There is actually a rather sweet, charming aspect to the Horus myth that sadly didn't get stolen for the Jesus myth. I am speaking of how Horus resurrects his own father and makes him greater than ever. The moral being how one's children can make them better and bring joy to them. How even after they die part of them like knowledge, art, laughter and so on will continue on through their children. Horus was not only the light of mankind but of his father's as well.
<quoted text>
Look here little missy . I am about as religious as you are retarded.
postscript

Santa Fe, NM

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#65071
Nov 20, 2012
 
Part 1
Drew Smith wrote:
<quoted text>
No, scientific theories are based upon observable *evidence*. They are not "speculations".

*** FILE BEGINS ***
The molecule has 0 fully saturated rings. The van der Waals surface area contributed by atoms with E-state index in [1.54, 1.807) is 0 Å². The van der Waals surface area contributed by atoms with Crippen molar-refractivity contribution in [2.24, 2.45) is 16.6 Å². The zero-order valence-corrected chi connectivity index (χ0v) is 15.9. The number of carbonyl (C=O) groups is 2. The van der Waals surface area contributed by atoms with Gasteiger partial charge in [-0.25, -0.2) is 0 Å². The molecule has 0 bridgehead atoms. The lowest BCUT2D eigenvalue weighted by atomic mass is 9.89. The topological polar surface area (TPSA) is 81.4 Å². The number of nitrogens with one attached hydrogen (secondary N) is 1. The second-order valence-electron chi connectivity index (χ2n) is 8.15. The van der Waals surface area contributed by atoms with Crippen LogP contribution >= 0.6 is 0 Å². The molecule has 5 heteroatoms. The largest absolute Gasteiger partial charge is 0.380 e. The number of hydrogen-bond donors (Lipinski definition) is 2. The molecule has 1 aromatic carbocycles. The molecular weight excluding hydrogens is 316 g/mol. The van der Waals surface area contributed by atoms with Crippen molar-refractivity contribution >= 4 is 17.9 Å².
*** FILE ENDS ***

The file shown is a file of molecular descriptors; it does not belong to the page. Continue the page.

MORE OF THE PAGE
Then science should have no problem accepting the idea that Intelligent Design is behind life since it is everywhere observable.
Drew Smith wrote:
<quoted text>
They are not tied to any particular set of scriptures.
Scientific paradigms are science's scriptures. Since we really can't know what the universe is, as it seems to exist apart from our finite experience of it, then most scientific theories are really myths and stories that people pretend are real.
Drew Smith wrote:
<quoted text>
We don't ascribe what we don't understand to some supernatural being's whims.

That's because science limits itself to explaining the natural world through natural causes exclusively, yet there is nothing stopping scientists from considering non-natural causes other than a deeply ingrained fear that they may appear to be...GASP... illogical. All patterns contain potential representations, therefore, what is seen is not necessarily what is.